1000 inhabitants, which was closely related to the number of products on the market that increased by a factor of 16. CONCLUSIONS: Sales of antidepressant drugs are mainly determined by market availability of products indicating that marketing pressures are playing an important role. Thus the current......BACKGROUND: Prescribing of selective serotonin reuptake inhibitors (SSRIs) has increased dramatically. OBJECTIVE: To compare the sales of benzodiazepines and SSRIs within the primary care sector in Denmark and relate changes in usage to number of indications and products on the market. METHODS: We...... by changes in sales of the benzodiazepines and SSRIs. We found a decline in the sales of benzodiazepines after a peak in 1986, likely due to the recognition that they cause dependence. From a low level in 1992, we found that the sales of SSRIs increased almost linearly by a factor of 18, up to 44 DDD per...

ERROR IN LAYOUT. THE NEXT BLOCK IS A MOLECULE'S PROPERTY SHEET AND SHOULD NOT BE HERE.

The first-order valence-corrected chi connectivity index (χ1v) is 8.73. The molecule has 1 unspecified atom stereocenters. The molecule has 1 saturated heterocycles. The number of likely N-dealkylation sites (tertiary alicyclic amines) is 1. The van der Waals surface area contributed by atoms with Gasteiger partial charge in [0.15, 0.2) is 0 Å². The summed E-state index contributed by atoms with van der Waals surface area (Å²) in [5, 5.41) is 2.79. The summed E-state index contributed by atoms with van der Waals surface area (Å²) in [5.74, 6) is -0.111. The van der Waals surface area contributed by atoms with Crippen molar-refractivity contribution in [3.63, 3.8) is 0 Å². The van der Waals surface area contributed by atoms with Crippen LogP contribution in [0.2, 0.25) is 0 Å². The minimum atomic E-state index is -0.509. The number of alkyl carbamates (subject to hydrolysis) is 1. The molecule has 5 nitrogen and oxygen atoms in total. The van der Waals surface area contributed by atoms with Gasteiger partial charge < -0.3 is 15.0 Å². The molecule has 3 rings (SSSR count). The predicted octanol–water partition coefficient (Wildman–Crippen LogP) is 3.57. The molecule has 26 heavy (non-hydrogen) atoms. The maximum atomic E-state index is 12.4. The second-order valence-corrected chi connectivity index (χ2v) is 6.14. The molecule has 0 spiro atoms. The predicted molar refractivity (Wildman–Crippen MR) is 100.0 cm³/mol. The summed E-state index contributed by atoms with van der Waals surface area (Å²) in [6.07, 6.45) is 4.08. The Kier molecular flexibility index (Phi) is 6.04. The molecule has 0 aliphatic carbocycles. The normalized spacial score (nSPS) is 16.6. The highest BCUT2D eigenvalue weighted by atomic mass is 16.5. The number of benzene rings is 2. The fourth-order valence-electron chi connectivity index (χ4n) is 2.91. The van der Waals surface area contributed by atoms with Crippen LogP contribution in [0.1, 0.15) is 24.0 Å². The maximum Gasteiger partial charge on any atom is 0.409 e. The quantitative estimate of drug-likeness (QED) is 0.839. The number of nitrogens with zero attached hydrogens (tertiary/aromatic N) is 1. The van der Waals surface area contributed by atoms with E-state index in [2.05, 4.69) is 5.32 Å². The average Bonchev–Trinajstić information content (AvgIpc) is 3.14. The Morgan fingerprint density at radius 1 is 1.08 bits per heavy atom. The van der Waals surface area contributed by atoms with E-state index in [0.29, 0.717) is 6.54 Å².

10. Probucol selectively increases oxidation of atherogenic lipoproteins in cholesterol-fed mice and in Watanabe heritable hyperlipidemic rabbits

    DEFF Research Database (Denmark)

    Lauridsen, S.T.; Mortensen, Alicja

    1999-01-01

    in plasma and lipoproteins. Oxidation was measured as the total amount of malondialdehyde (nmol MDA/g protein) by a very specific MDA-HPLC method. A large and significant increase in MDA was seen in LDL from probucol treated WHHL rabbits (1778.7 +/- 585.5 nmol/g vs. 394.4 +/- 144.5 nmol/g, P ....7 +/- 1156.1 nmol/g vs. 455.0 +/- 207.8 nmol/g, P oxidation of plasma and HDL from probucol treated animals was not statistically significantly increased, implying that probucol mediates a selective oxidation of atherogenic cholesterol-transporting lipoproteins. Quercetin treated...... animals did not show increased oxidation of LDL land VLDL in rabbits) and cholesterol levels were not decreased. Furthermore, no protective antioxidant effect of quercetin was seen. In conclusion, the results suggest that a prooxidant mechanism rather than antioxidative effects influences lipoprotein...

  11. Activation of ATP/UTP-selective receptors increases blood flow and blunts sympathetic vasoconstriction in human skeletal muscle

    DEFF Research Database (Denmark)

    Yegutkin, G.G.; Gonzalez-Alonso, J.; Rosenmeier, Jaya Birgitte

    2008-01-01